Back in the dim and distant past when I penned The North Country Fly. My purpose was to illuminate lesser known north country fly patterns. Hoping a modern generation of anglers and fly-tyers would embrace these once widely used, but now largely forgotten flies. At the top of this hopefully resurgent fly list were two peculiar fly patterns, the Duel Cruik and the Smoke Fly. And it is, in many respects, the dressing and fishing of the later that I looked to revive. So much so, that the pattern has served as somewhat of a litmus test to the effective message of the book.
Taught to dress North Country patterns at a youthful age, the diminutive and rather dumpy Smoke Fly caught my eye from the outset. It had the benefits of being straightforward to dress and covered endless possibilities on the water’s surface. The ideal partnership for any budding flytyer! As a youth, fishing under the tree-lined reaches of the River Wharfe at Denton, the Smoke Fly was never off my cast. Frequently, it took its fair percentage of trout before the bus took me home. Then, as now, I dressed and fish the Smoke Fly in several incarnations, both as dry fly, and north country spider. And like any fly containing the magical ingredient of peacock herl, it never fails in picking up its fair share of trout and grayling.
Even though the childhood reaches of my river have been long abandoned for more expensive beats, the Smoke Fly still populates my fly box in significant quantities. When dressing this pattern as a dry fly, I replace the regularly used hackle with the finest Light Dun cock hackle I can find. And with a small, neat tail of similar fibres I continue the character of a northern tradition and wrap the hackle sparingly for a dry fly. As rings dimple the rosiness of the reflected sky, and the summer evenings cool, trout eagerly absorb this dry fly’s charms. It seems to cover many bases. The dark iridescent shimmer of the peacock herl can suggest an assortment of terrestrials. And the dumpy nature of the dressing is just of the right proportion to fool the lazily absorbed trout which rise in the growing shadows.
Dry Smoke Fly
Hook: Size 16 Partridge SUD2
Thread: Purple Uni 8/0
Tail: Light Blue Dun fibres
Body: Peacock herl
Hackle: Light Blue Dun cock hackle
Head: Peacock herl
This incarnation of a dry fly accompanies me everywhere these days. Where upland farms appear amidst a concentration of scars, and dilapidated grey walls fall down to a beck’s turbulent surface. This dry fly rules supreme. Its buoyant body of peacock herl, and the clear “sighter” of the hackle makes it an easy target for trout and angler alike. The pattern is remarkably effective as the moorland becks shrink, and skylarks sends up their encouragement to summer.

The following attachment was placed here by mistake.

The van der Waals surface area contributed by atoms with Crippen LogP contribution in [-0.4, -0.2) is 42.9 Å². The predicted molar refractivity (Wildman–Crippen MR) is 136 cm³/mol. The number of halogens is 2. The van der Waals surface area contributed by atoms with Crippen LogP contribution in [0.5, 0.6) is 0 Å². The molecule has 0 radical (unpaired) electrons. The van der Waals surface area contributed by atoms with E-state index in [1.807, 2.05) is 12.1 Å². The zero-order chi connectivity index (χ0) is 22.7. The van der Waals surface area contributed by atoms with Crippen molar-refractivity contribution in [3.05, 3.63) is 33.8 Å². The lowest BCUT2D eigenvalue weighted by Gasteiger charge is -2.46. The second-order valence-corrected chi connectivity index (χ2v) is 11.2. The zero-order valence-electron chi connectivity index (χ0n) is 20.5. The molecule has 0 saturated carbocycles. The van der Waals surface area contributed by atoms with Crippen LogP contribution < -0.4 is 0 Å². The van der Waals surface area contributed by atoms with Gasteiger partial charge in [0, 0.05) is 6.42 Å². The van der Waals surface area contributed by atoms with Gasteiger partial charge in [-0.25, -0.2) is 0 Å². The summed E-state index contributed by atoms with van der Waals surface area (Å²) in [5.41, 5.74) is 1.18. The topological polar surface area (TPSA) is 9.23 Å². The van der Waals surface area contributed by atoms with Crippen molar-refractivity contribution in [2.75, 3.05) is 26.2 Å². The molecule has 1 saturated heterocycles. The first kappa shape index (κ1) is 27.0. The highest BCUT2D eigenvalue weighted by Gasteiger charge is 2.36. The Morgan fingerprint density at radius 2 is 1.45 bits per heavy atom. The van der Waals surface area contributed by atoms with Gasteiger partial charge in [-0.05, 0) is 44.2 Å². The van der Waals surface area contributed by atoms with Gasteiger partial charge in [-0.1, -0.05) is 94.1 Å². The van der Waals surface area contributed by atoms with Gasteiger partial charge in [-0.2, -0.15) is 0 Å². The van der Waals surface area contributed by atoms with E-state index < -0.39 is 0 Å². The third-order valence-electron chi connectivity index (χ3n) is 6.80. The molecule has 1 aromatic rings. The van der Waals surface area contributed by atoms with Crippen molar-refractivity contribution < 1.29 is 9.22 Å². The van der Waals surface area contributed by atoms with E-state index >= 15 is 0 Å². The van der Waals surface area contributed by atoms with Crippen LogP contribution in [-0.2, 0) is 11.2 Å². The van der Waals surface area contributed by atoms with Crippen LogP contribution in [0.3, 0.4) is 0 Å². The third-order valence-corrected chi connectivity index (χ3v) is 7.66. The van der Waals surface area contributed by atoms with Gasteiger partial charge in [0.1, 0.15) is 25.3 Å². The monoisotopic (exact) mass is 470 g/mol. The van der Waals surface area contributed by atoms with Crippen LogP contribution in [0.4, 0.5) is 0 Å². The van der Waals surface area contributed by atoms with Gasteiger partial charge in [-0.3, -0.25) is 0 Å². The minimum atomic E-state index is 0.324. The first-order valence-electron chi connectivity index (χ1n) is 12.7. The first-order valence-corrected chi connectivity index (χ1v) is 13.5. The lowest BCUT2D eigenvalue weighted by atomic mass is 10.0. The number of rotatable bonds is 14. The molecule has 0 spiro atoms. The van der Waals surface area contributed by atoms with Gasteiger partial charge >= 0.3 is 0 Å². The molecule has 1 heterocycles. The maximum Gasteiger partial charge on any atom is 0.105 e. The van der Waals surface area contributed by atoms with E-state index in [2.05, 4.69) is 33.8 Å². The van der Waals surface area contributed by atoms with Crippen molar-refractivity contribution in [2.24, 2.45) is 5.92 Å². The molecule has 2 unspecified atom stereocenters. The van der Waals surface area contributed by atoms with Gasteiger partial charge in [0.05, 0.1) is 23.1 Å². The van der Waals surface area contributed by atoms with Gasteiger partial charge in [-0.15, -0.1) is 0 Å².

As a soft hackled wet fly, it first came to prominence in William Robbinson’s list of flies composed in the early 1800s. Here the Smoke Fly features a soft poult feather drawn from a young Moorgame (red grouse). These impossibly hard to find hackles, possess a fine silver lustre, appearing almost transparent. Robinson, like many other Wharfedale anglers, also called the Smoke Fly the Silver Dun, and we encounter it under these two guises in many early Wharfedale manuscripts. Some old timers even included a rib of silver tinsel or wire, with this variation becoming known as the Silver Smoke Fly.
The patriarch of Wharfedale fly-fishers Sylvester Lister, dressed his version of the fly utilising a feather drawn from a Norwegian Crow (Hooded crow). Like the fabled poult grouse feather, these wonderfully soft hackles are also becoming difficult to procure, and an able substitution even more difficult to find.
Smoke Fly (Sylvester Lister)
Hook: 00 (modern size 16)
Body: Peacock all the way down, can be ribbed with gold twist
Legs: Dusky white from Norwegian crow or poult wing
Head: Peacock Herl
(May be fished all through the season, particularly on bright days. When ribbed with silver twist, it is called a Silver Smoke fly. Excellent for grayling.)
As either wet fly or a dry fly, the Smoke Fly is a wonderfully peculiar fly pattern. Its thick coat and bulbus head of peacock herl strikes the most ungainly poses. And yet, it is the most effective of curios. Regularly taking both trout and grayling in the most difficult of circumstances. I heel Lister’s affection for this dressing and the river at Barden. Reflectively, I often follow in his footprints along the river. Here, rough moorlands stride down to pine forest, sombre and austere except in spring. And wading through shadows I cast his diminutive fly dressing to the descendants of his capture.